Twelve people—a mixture of women and men of many different racial backgrounds, all of them appearing able-bodied, ruined two lives, those of Anna Stubblefield and Dman Johnson. Did they know what they were doing? Yes. They had a different viewpoint though. Those people thought as they sat in the jury room that they had the power to “save the disabled boy,” “make things right” and “serve justice” because, “She should’ve known better than to be sexual with someone physically helpless and mentally defective.”
Let’s take a glimpse at who they really imprisoned. Literally speaking, Stubblefield is sitting behind bars. She’s not serving a life sentence so eventually she’ll be free. Or will she? Stubblefield can never get a job working in any kind of teaching position EVER again. Once she is free, finding a place to live might be difficult, as her name will be added to the sex offender’s list. She’s lost her place in the world. Her name will forever be tainted.
With the guilty verdict also came a second imprisonment: Dman’s. No, he’s not literally behind bars. Instead he’s serving a “life sentence” of being denied independence, his voice and a life of his own. His voice forever silenced by the State of New Jersey. Not once was he allowed to speak during a trial that revolved around him. Instead the prosecution made assumptions. They ASSUMED he was “mentally defective” and “physically helpless.” He will remain forever imprisoned in society’s perception of disability.
As a member of the disability community, I can’t help but feel angry, upset and guilty about the entire situation. I’m angry because it’s 2015 and the state of New Jersey still views disability through a eugenics mindset. To the state, Dman and Stubblefield could never have loved one another. How could they? Stubblefield is able-bodied and Dman is disabled. They still frame love as an emotion that is exclusively open and entitled to able-bodied people. In contrast, people with disabilities are believed to be non sexual—“She can’t have sex, she’s in a wheelchair,” or “He’s too mentally defective to consent to sex or know what is going on.” People with disabilities shouldn’t be sexual or romantically involved with each other or able-bodied people because they’re inferior, simply because society can’t or doesn’t want to process the concept of us having sexual desires or romantic relationships. The moment people realized Dman could be and was sexual was when the relationship between Stubblefield and him was torn apart. This is eugenics era thinking, an outdated way of perceiving disabilities and the people who have them.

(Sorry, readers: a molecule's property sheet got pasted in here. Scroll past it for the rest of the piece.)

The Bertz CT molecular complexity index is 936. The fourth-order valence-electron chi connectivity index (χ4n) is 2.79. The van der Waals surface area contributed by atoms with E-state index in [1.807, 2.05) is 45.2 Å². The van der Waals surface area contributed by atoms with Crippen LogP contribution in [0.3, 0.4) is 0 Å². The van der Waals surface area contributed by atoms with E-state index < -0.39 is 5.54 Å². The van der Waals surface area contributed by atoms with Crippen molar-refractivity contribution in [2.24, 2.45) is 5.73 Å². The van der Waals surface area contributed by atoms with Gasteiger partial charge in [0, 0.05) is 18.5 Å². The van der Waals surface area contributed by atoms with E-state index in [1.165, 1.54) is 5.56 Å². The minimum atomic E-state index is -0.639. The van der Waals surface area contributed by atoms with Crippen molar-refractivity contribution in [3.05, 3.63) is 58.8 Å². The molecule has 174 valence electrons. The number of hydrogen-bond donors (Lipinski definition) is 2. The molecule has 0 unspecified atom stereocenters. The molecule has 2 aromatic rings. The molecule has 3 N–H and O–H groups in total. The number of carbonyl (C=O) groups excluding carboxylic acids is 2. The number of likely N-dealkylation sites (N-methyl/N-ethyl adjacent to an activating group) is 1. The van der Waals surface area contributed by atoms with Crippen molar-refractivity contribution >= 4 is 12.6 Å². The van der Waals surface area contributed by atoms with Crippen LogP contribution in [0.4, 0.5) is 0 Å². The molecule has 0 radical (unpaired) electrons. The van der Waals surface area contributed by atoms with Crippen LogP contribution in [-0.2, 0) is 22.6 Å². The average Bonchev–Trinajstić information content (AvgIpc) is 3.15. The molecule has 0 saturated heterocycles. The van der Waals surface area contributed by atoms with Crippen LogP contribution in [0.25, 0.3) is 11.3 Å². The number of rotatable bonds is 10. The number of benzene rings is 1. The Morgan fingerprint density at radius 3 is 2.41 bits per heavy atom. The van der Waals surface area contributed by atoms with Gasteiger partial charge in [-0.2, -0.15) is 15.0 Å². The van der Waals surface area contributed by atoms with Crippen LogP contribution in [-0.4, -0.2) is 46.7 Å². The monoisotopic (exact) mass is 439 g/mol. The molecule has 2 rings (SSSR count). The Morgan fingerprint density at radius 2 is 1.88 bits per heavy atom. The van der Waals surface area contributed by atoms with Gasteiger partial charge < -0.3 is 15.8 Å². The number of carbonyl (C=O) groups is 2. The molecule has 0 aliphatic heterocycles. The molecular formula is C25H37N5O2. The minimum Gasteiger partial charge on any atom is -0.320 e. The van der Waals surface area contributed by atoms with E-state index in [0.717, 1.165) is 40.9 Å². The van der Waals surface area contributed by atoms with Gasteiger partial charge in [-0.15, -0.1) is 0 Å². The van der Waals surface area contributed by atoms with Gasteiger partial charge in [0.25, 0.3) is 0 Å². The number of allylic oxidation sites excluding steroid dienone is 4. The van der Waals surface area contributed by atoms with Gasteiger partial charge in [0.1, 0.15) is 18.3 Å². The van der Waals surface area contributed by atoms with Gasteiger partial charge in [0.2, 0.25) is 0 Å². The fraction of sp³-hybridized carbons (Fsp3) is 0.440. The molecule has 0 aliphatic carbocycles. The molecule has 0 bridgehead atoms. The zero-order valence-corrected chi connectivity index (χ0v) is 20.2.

I’m also upset because after all that we, as people with disabilities have experienced—sterilization, institutionalization, the fight for civil rights leading to the passage of the Americans with Disabilities Act of 1990—all of these milestones are meaningless if society still views people who use different methods of communication or have “severe physical disabilities” as “mentally defective” and “physically helpless.” The outcome of the Stubblefield case demonstrates that we still have a long way to go as a society in terms of the acceptance and inclusion of people with disabilities. After the verdict, I’m wondering when and if our society will ever get to that point.